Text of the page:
In this model,

anxiety – sore back – OK or, depression – collapse – OK.

It depends who is examining or assessing you. In some circumstances, you might be considered to be ‘putting it on’ – malingering; in another, one that is perhaps more informed, your experience is taken on face-value and the cause doesn’t really matter – psychological or physical, the pain is the same.

Mostly, when behavioural is used in relation to my patients, this is someone who is older who has an underlying diagnosis of dementia or delirium, but, who does not have a physical abnormality to account for their symptoms.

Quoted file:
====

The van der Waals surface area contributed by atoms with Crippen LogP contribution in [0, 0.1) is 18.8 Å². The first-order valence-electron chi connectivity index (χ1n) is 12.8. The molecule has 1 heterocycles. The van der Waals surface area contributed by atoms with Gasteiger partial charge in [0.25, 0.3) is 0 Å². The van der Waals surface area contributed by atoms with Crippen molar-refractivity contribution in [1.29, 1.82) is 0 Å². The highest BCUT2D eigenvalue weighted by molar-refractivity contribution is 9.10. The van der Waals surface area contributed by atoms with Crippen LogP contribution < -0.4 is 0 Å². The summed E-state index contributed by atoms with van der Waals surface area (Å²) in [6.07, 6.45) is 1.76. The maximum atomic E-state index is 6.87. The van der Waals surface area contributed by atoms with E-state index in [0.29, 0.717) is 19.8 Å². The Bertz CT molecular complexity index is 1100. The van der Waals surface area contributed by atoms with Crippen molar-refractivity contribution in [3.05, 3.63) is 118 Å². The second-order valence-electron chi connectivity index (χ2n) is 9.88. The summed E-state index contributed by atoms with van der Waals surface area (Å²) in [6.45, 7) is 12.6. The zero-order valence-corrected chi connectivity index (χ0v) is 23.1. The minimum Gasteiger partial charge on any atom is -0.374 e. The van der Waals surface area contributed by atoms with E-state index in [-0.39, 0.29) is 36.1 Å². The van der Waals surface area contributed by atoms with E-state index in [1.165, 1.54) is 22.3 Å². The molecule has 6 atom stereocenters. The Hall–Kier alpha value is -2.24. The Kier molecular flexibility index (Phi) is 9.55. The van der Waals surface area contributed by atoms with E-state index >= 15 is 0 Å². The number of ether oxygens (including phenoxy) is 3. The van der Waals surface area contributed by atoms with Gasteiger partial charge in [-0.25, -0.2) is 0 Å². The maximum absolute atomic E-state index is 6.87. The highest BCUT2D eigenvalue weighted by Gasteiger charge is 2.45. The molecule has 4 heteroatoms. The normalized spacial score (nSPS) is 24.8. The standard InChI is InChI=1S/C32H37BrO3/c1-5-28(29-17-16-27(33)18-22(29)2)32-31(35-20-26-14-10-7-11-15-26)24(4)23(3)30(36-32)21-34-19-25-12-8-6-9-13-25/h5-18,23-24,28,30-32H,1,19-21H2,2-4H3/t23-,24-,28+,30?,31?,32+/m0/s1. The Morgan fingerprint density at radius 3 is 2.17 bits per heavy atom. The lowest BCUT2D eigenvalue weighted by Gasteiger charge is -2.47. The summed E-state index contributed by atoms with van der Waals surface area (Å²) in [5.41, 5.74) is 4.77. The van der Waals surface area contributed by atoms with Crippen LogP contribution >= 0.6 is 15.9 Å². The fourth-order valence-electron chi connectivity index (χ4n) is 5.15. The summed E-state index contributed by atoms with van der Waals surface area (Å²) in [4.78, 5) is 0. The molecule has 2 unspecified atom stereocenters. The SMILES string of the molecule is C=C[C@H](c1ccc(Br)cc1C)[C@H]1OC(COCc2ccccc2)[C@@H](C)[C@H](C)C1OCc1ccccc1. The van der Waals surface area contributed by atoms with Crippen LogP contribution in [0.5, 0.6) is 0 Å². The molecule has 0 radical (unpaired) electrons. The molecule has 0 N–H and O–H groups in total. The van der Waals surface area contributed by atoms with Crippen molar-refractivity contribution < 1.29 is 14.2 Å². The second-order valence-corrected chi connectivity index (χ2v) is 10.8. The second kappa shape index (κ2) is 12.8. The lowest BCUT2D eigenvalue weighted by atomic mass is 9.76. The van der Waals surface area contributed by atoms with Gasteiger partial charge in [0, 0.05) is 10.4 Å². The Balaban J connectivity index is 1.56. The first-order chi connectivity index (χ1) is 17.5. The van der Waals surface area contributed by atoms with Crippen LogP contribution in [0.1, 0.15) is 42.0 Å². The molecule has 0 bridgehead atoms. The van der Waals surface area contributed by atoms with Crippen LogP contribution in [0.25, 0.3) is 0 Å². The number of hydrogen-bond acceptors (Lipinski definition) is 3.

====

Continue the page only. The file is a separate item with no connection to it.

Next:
It is akin to functional, yet, in the world of acute hospitals this is not a widely accepted or understood term, instead therefore, behavioural.

Yet, when you consider it, when you take either a physical or existential microscope and look inside, there is usually something wrong, something amiss that explains the behaviour. In the case of someone who has dementia, this can be an inability to either comprehend the situation or express their emotions. Such that,

Distress – lie on ground, anxiety – collapse.

I guess my point is that specifically, if we were better-informed – perhaps more enlightened or knowledgeable, we would understand that when someone has a psychological symptom, whether there is anything physical underlying or not is hardly the point. To me, it is just that we can’t see with enough detail or clarity.